(Reuters) - Short positions on most Asian currencies eased over the past two weeks, a Reuters poll showed on Thursday, on hopes for a thaw in U.S.-China trade friction at the upcoming G20 summit, and as a plunge in crude prices boosted major importers.
Bearish bets on the Indonesian rupiah IDR= fell the most among regional peers as they declined to their lowest since May, according to a survey of 12 fund managers, currency traders and analysts.
“Our view change (on the rupiah) is premised on the view that the central bank is now prioritizing stability over growth,” a Jakarta-based analyst said.
Meanwhile, short positions on the Indian rupee INR=IN slackened to their lowest since April.
The rupee, which is the worst performing Asian currency this year, has gained 5.2 percent so far this month, bolstered by falling oil prices and easing tensions between the Indian government and central bank.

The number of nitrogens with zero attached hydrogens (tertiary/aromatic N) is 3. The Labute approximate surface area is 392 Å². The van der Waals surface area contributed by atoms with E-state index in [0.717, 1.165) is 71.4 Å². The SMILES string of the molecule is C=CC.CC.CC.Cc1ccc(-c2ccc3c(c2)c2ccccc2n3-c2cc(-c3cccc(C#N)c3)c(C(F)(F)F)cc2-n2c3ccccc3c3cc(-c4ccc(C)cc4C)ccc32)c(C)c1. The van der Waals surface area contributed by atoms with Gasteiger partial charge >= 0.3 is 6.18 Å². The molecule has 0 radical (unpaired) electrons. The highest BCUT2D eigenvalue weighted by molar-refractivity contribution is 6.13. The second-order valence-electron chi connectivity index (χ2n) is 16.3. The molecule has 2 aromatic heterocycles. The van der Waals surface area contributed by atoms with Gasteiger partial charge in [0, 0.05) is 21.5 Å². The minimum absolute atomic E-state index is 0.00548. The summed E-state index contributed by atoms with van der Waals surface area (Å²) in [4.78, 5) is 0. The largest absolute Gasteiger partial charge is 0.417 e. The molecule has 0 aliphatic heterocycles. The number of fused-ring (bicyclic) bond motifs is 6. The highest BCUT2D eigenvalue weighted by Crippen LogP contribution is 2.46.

Bearish bets on the Philippine peso PHP= dropped to their lowest since May.
The Thai baht THB=TH, however, bucked the trend with short positions increasing marginally.
Most Asian currencies have ticked up in the last two weeks on rising optimism that the United States and China would call a truce at the upcoming G20 summit in Argentina, while a collapse in oil prices boosted countries with large oil bills.
The poll was conducted before Federal Reserve Chairman Jerome Powell said late Wednesday that U.S. interest rates were just below neutral, which hinted that a rate hike cycle was nearing its end.
The Reuters survey is focused on what analysts believe are the current market positions in nine Asian emerging market currencies: the Chinese yuan, South Korean won, Singapore dollar, Indonesian rupiah, Taiwan dollar TWD=TP, Indian rupee, Philippine peso, Malaysian ringgit and the Thai baht.
The poll uses estimates of net long or short positions on a scale of minus 3 to plus 3.
A score of plus 3 indicates the market is significantly long U.S. dollars. The figures included positions held through non-deliverable forwards (NDFs).
Reporting by Aditya Soni in Bengaluru; Additional reporting by Devika Symnath, Editing by Sherry Jacob-Phillips